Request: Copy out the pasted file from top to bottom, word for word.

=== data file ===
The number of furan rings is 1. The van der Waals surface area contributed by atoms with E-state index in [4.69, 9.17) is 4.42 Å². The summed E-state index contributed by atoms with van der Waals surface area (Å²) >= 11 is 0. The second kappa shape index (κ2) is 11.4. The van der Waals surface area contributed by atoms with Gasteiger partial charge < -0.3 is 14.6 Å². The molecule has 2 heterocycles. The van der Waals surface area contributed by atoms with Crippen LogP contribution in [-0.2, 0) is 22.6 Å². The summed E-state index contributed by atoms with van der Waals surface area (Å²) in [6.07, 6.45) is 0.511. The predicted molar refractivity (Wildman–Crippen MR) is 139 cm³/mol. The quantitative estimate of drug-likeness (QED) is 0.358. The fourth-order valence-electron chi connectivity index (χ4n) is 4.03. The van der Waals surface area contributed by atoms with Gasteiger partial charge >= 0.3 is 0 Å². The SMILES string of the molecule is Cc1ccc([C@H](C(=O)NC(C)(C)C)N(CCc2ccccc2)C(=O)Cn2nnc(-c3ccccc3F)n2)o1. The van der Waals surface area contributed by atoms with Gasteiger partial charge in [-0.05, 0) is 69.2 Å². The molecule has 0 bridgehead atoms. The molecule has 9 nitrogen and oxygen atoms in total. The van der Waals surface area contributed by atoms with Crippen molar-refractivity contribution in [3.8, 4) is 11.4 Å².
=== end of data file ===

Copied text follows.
The number of furan rings is 1. The van der Waals surface area contributed by atoms with E-state index in [4.69, 9.17) is 4.42 Å². The summed E-state index contributed by atoms with van der Waals surface area (Å²) >= 11 is 0. The second kappa shape index (κ2) is 11.4. The van der Waals surface area contributed by atoms with Gasteiger partial charge < -0.3 is 14.6 Å². The molecule has 2 heterocycles. The van der Waals surface area contributed by atoms with Crippen LogP contribution in [-0.2, 0) is 22.6 Å². The summed E-state index contributed by atoms with van der Waals surface area (Å²) in [6.07, 6.45) is 0.511. The predicted molar refractivity (Wildman–Crippen MR) is 139 cm³/mol. The quantitative estimate of drug-likeness (QED) is 0.358. The fourth-order valence-electron chi connectivity index (χ4n) is 4.03. The van der Waals surface area contributed by atoms with Gasteiger partial charge >= 0.3 is 0 Å². The SMILES string of the molecule is Cc1ccc([C@H](C(=O)NC(C)(C)C)N(CCc2ccccc2)C(=O)Cn2nnc(-c3ccccc3F)n2)o1. The van der Waals surface area contributed by atoms with Gasteiger partial charge in [-0.05, 0) is 69.2 Å². The molecule has 0 bridgehead atoms. The molecule has 9 nitrogen and oxygen atoms in total. The van der Waals surface area contributed by atoms with Crippen molar-refractivity contribution in [3.8, 4) is 11.4 Å².